Mobility-Impaired Disabled Hunter Access
By Larry S. Moore
The upland game rabbit season has been pretty tough on me this year. My oldest female Beagle, Lucky, is 14 and has not been able to hunt. She is just too slow in her old age. My male, Hank, has encountered some heart issues so I am not running him very much. He is 10 and I was really hoping for a couple more years in the field with him. Both dogs jump at the gates and bark to go with me. My wife says it is just pitiful to watch and listen to them whine as I leave. So I have taken just them on a couple of extra trips close to home. It wasn't about bagging any rabbits but about them getting out. I am not sure if it helped them or just made them feel worse when I left them home the next week. It did my soul good to see them hunting again. However, I missed them even more the next week.
What do the beagles have to do with disabled hunter access? It is about as close as I can come to imagining what it must be like for the impaired hunter wanting to get into the field. Access is limited unless there is private land to hunt. Special hunts offered by National Wild Turkey Federation (NWTF) Wheelin' Sportsmen or Safari Club International fill quickly, may be on dates that are not convenient or may require long drives to south-eastern Ohio. So the impaired hunter is left at home unable to enjoy the bounty and beauty of the Ohio outdoors.
Several years ago a group of disabled hunters approached the Division of Wildlife to develop a plan to improve access to public hunting areas. It has taken a lot of work, planning and communication efforts. Last year I was honored to write a resolution to be submitted to the League of Ohio Sportsmen calling on the Division of Wildlife to work to open more land to mobility-impaired hunter access. I did so in conjunction with Bob Harsanje, who is a mobility-impaired hunter. Harsanje had been leading the effort to improve access. The League of Ohio Sportsmen adopted the resolution at their February 2007 convention.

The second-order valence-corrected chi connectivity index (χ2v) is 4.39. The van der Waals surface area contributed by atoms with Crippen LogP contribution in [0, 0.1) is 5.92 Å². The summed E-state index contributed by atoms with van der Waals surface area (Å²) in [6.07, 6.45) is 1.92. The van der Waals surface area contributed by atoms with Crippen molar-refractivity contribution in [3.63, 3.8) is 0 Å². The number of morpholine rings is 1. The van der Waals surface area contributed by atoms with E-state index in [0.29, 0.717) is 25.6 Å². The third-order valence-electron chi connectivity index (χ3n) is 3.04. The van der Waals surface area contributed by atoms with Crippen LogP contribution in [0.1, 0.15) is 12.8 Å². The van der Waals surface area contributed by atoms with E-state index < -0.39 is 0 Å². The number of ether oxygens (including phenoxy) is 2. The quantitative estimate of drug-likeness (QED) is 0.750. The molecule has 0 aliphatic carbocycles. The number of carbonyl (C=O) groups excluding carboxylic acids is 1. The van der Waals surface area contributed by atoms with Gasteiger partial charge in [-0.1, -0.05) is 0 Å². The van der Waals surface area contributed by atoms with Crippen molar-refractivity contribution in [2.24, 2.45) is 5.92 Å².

It seems that change can move ever so slowly. Finally the proposed legislative language is drafted and introduced as an amendment in the Ohio House by Rep. Peter Ujvagi. The proposed legislation will remove restrictions on shooting from a vehicle so that the mobility-impaired hunter may use and shoot from electric carts. The legislation also gives the Chief, Division of Wildlife the authority to establish the regulations and process to implement the additional access.
John Daugherty, District 2 (Findley) Manager is one of the people with whom Bob Harsanje has been working. Daughtery explains, "We've been working with some people who are interested in improving access for the physically impaired. The Division heard the need from a number of people. We are working with the advisory group of people who are providing us the information needed to manage the process. We will be identifying two wildlife areas in each District (Editor note: there are five Districts) to provide increased opportunity. Depending on how the final legislation reads this should include certain electric powered vehicles so mobility-impaired individuals can have access. We are looking at areas to provide the widest variety of opportunity, for example upland wildlife, deer, turkey, waterfowl or other migratory birds. Once the legislation is finalized, the rule making and permit process can be completed." Daugherty emphasize that the permit process is not to allow any special drawings for the hunting access. The Division current plans call for the areas to be open to all users. The permit is simply to ensure that only the mobility-impaired are utilizing the electric carts and to better measure the demand for the improved access.
The amendment has introduced and the first hearing was held on Tuesday, February 19. It is exciting to be part of the improved access for the disabled hunters.
Anytime we can get more people into the outdoors and share our heritage it is an exciting and a rewarding effort.
To view the resolution to the League of Ohio Sportsmen and the testimony I submitted on behalf of Buckeye Firearms Association, click here.
For more information, see HB473: Aiding mobility-impaired hunters.
Outdoor writer and hunter education instructor Larry S. Moore is a long-time volunteer leader for Buckeye Firearms Association and winner of the 2005 USSA Patriot Award and 2007 League of Ohio Sportsmen/Ohio Wildlife Federation Hunter Educator of the Year.